(1/430) Suppression of lymphocyte transformation by plasma from owl monkeys acutely infected with Plasmodium falciparum.
Plasma collected from owl monkeys during the acute phase of Plasmodium falciparum infection was shown to adversely affect several in vitro responses which are considered to be correlates of cell-mediated immune functions of normal monkeys. In the presence of acute-phase plasma, response of normal monkey peripheral blood lymphocytes to stimulation with phytohemagglutinin, concanavalin A, and pokeweed mitogen was severely reduced, as was the ability of peripheral blood lymphocytes to respond to allogenic and xenogenic histocompatible antigens. The transformation response of peripheral blood lymphocytes from normal humans to phytohemagglutinin and concanavalin A was also suppressed. Since acute-phase plasma was not cytotoxic for peripheral blood lymphocytes, decreased responsiveness did not result from cell destruction. Acute-phase plasma appears to block initial steps in lymphocyte transformation. (+info)
(2/430) Mitogen-induced proliferation increases biotin uptake into human peripheral blood mononuclear cells.
We sought to determine whether the proliferation of immune cells affects the cellular uptake of the vitamin biotin. Peripheral blood mononuclear cells (PBMC) were isolated from healthy adults. The proliferation of PBMC was induced by either pokeweed lectin, concanavalin A, or phytohemagglutinin. When the medium contained a physiological concentration of [3H]biotin, nonproliferating PBMC accumulated 406 +/- 201 amol [3H]biotin. 10(6) cells-1. 30 min-1. For proliferating PBMC, [3H]biotin uptake increased to between 330 and 722% of nonproliferating values. Maximal transport rates of [3H]biotin in proliferating PBMC were also about four times greater than those in nonproliferating PBMC, suggesting that proliferation was associated with an increase in the number of biotin transporters on the PBMC membrane. The biotin affinities and specificities of the transporter for proliferating and nonproliferating PBMC were similar, providing evidence that the same transporter mediates biotin uptake in both states. [14C]urea uptake values for proliferating and nonproliferating PBMC were similar, suggesting that the increased [3H]biotin uptake was not caused by a global upregulation of transporters during proliferation. We conclude that PBMC proliferation increases the cellular accumulation of biotin. (+info)
(3/430) Comparison of enterovirus-specific cellular immunity in two populations of young children vaccinated with inactivated or live poliovirus vaccines.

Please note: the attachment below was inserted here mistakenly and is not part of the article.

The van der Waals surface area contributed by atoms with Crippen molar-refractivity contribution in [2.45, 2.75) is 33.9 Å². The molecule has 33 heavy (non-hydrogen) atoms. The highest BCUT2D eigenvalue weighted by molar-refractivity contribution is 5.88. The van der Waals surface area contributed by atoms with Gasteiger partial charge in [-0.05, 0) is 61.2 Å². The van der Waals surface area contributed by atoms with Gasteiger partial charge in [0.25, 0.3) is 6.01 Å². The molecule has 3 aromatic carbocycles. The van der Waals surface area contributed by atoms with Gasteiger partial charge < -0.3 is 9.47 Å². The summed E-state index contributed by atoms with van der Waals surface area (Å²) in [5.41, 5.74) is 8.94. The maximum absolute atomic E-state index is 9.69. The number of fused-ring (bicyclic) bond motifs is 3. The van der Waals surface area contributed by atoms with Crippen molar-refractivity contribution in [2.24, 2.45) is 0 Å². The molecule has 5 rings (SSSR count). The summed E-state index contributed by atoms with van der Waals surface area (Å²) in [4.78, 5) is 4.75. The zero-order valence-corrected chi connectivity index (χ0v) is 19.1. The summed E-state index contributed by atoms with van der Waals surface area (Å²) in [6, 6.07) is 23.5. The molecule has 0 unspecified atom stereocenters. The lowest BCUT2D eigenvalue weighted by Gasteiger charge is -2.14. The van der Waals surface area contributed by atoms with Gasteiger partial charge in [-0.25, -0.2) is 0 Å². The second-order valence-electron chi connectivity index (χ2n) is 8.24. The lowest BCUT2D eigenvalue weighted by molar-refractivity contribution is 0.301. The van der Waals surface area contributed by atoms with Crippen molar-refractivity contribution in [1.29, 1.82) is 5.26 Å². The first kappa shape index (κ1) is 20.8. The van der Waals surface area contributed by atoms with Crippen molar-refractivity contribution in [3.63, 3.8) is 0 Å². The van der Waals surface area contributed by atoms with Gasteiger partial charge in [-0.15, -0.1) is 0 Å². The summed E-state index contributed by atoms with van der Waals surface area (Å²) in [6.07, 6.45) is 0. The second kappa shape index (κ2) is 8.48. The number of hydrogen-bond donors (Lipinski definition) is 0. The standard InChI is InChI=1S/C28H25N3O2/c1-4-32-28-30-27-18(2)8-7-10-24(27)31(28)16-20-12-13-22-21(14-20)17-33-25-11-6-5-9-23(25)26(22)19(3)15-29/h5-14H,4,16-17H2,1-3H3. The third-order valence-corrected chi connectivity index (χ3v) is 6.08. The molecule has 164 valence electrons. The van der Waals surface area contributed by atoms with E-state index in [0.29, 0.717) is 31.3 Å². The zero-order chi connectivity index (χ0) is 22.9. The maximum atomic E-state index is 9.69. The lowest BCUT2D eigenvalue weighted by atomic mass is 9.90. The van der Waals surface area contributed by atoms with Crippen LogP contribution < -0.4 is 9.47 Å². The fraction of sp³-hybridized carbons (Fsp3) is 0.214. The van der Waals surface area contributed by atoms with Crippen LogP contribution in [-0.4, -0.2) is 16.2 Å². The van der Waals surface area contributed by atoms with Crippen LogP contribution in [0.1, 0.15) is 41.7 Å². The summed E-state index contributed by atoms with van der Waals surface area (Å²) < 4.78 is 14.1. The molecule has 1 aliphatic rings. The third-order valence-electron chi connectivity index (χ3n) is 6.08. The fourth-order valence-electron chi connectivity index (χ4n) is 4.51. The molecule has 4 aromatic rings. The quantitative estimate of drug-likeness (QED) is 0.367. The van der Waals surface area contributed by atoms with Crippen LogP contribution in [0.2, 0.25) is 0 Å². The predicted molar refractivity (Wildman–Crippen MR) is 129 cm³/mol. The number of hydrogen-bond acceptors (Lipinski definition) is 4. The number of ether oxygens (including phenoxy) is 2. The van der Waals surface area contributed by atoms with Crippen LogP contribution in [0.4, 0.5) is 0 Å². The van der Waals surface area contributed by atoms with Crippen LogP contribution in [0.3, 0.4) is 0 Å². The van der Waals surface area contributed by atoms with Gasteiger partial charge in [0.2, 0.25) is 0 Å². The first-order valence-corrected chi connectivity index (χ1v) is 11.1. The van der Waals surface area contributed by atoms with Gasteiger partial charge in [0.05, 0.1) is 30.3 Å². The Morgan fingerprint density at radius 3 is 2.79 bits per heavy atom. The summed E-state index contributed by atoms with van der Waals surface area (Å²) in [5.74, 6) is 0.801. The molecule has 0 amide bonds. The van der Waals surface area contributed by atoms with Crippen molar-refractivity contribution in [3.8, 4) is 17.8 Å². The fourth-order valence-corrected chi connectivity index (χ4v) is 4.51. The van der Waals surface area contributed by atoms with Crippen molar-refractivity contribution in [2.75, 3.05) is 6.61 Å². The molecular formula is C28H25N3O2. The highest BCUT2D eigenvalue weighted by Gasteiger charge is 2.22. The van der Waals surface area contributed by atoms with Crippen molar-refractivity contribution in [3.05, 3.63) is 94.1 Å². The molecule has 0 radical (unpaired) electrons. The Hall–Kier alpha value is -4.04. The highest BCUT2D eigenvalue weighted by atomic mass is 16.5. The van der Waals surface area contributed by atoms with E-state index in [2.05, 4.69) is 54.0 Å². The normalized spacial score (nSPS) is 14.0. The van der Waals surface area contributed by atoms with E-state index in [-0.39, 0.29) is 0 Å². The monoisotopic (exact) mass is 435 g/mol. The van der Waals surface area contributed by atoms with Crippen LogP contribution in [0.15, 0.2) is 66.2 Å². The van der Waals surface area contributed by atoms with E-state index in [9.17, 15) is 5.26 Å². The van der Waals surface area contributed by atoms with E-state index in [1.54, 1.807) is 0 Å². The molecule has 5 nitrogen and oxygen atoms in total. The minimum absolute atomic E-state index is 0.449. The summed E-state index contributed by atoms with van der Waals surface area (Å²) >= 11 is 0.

Enterovirus-specific cellular immunity was studied in Estonian and in Finnish children at the age of 9 months. The aim was to evaluate the level of responsiveness in two neighbouring countries with different poliovirus immunization practices and striking differences in the incidence of insulin-dependent diabetes mellitus (IDDM), a disease in which early enterovirus infections are an aetiological risk factor. The Estonian children immunized with live attenuated polio vaccine had stronger T cell responses to coxsackievirus B4 and poliovirus type 1 when compared with Finnish children immunized with inactivated polio vaccine (median stimulation indices 10.4 and 6.3 in Estonian children and 1.9 and 2.9 in Finnish children, respectively; P < 0.05). Lymphocytes stimulated by poliovirus type 1 antigen expressed interferon-gamma (IFN-gamma) mRNAs, which strongly correlated with the level of proliferation responses. Lymphocytes of Estonian children had a tendency towards stronger expression of IFN-gamma upon poliovirus challenge when compared with Finnish children. The number of children who had experienced coxsackievirus B infections, as determined by the presence of neutralizing antibodies, did not differ between Estonian and Finnish children. The results show that Finnish children have weaker cellular immunity against enteroviruses at the age of 9 months compared with Estonian children at the same age. This is most probably due to the difference in polio vaccination schedules; in Estonia live poliovirus vaccine is used and given at earlier ages than the inactivated vaccines in Finland. This leads to stronger T cell immunity which cross-reacts with other enterovirus serotypes. This may explain the lower incidence of IDDM in Estonia by providing effective protection against diabetogenic enterovirus strains in Estonian children. (+info)
(4/430) Enhanced B cell survival in familial macroglobulinaemia is associated with increased expression of Bcl-2.
A family with three cases of macroglobulinaemia of undetermined significance (MGUS), and one case each of immunoblastic lymphoma, Waldentrom's macroglobulinaemia and multiple myeloma was first described 20 years ago. We have previously identified 10 out of 35 healthy family members tested whose lymphocytes produced abnormally high amounts of immunoglobulins in culture. In the present study lymphocyte subpopulations of these hyper-responders have been further characterized and lymphocyte reactivity and survival in vitro have been studied. No differences were detected in the proportions of resting B lymphocytes (CD19+) co-expressing CD5, CD10, CD11b, or CD38, and the CD4/CD8 ratio of T cells was normal before and after stimulation with pokeweed mitogen (PWM). The initial rate of response in terms of immunoglobulin production was not increased, but immunoglobulin levels continued to rise during the second week of culture whereas the production peaked at 8 days in control cultures. This was associated with significantly greater survival of lymphocytes and at 14 days surviving B cells could only be identified in samples from hyper-responders. A lymph node removed because of tuberculosis from a family member 23 years before the diagnosis of multiple myeloma showed very marked Bcl-2 expression in a B cell follicle. This was not seen in a tuberculous lymph node from an unrelated subject. Stimulated cultures from three hyper-responders tested demonstrated significantly higher retention of Bcl-2 in B cells compared with one family control and six unrelated controls. We conclude that the increased production of immunoglobulins previously observed in this family with an inherited tendency for benign and malignant B cell proliferation is the result of enhanced B cell survival, which is associated with increased expression of Bcl-2 following stimulation. (+info)